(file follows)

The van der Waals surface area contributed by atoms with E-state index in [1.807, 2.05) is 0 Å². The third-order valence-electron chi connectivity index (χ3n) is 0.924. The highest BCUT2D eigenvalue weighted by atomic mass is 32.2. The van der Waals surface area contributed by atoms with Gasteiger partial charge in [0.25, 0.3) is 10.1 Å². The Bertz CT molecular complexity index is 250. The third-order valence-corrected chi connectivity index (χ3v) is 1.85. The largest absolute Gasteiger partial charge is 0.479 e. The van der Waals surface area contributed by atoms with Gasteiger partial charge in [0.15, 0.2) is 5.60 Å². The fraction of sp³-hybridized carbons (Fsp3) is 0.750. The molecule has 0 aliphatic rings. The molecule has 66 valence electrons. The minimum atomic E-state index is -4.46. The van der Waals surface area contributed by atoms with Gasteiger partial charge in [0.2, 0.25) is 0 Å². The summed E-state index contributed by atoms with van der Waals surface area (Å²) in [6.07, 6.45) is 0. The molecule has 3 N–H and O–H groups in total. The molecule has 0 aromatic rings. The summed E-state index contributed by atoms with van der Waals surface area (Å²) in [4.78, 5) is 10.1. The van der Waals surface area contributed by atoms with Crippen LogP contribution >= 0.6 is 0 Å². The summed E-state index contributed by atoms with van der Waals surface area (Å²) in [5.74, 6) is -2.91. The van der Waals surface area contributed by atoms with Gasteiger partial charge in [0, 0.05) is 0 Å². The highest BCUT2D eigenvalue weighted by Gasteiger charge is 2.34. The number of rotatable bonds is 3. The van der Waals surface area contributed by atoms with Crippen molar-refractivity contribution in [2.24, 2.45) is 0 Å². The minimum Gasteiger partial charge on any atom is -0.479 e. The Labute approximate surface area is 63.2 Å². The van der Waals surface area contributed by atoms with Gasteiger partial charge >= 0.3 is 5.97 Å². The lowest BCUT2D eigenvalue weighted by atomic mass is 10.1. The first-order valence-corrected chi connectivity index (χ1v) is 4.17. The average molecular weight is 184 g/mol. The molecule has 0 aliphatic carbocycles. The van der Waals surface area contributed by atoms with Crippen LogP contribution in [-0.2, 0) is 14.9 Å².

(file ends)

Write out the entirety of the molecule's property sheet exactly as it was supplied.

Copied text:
The van der Waals surface area contributed by atoms with E-state index in [1.807, 2.05) is 0 Å². The third-order valence-electron chi connectivity index (χ3n) is 0.924. The highest BCUT2D eigenvalue weighted by atomic mass is 32.2. The van der Waals surface area contributed by atoms with Gasteiger partial charge in [0.25, 0.3) is 10.1 Å². The Bertz CT molecular complexity index is 250. The third-order valence-corrected chi connectivity index (χ3v) is 1.85. The largest absolute Gasteiger partial charge is 0.479 e. The van der Waals surface area contributed by atoms with Gasteiger partial charge in [0.15, 0.2) is 5.60 Å². The fraction of sp³-hybridized carbons (Fsp3) is 0.750. The molecule has 0 aliphatic rings. The molecule has 66 valence electrons. The minimum atomic E-state index is -4.46. The van der Waals surface area contributed by atoms with Gasteiger partial charge in [0.2, 0.25) is 0 Å². The summed E-state index contributed by atoms with van der Waals surface area (Å²) in [6.07, 6.45) is 0. The molecule has 3 N–H and O–H groups in total. The molecule has 0 aromatic rings. The summed E-state index contributed by atoms with van der Waals surface area (Å²) in [4.78, 5) is 10.1. The van der Waals surface area contributed by atoms with Crippen LogP contribution >= 0.6 is 0 Å². The summed E-state index contributed by atoms with van der Waals surface area (Å²) in [5.74, 6) is -2.91. The van der Waals surface area contributed by atoms with Gasteiger partial charge in [0, 0.05) is 0 Å². The highest BCUT2D eigenvalue weighted by Gasteiger charge is 2.34. The number of rotatable bonds is 3. The van der Waals surface area contributed by atoms with Crippen molar-refractivity contribution in [2.24, 2.45) is 0 Å². The minimum Gasteiger partial charge on any atom is -0.479 e. The Labute approximate surface area is 63.2 Å². The van der Waals surface area contributed by atoms with Gasteiger partial charge >= 0.3 is 5.97 Å². The lowest BCUT2D eigenvalue weighted by atomic mass is 10.1. The first-order valence-corrected chi connectivity index (χ1v) is 4.17. The average molecular weight is 184 g/mol. The molecule has 0 aliphatic carbocycles. The van der Waals surface area contributed by atoms with Crippen LogP contribution in [-0.2, 0) is 14.9 Å².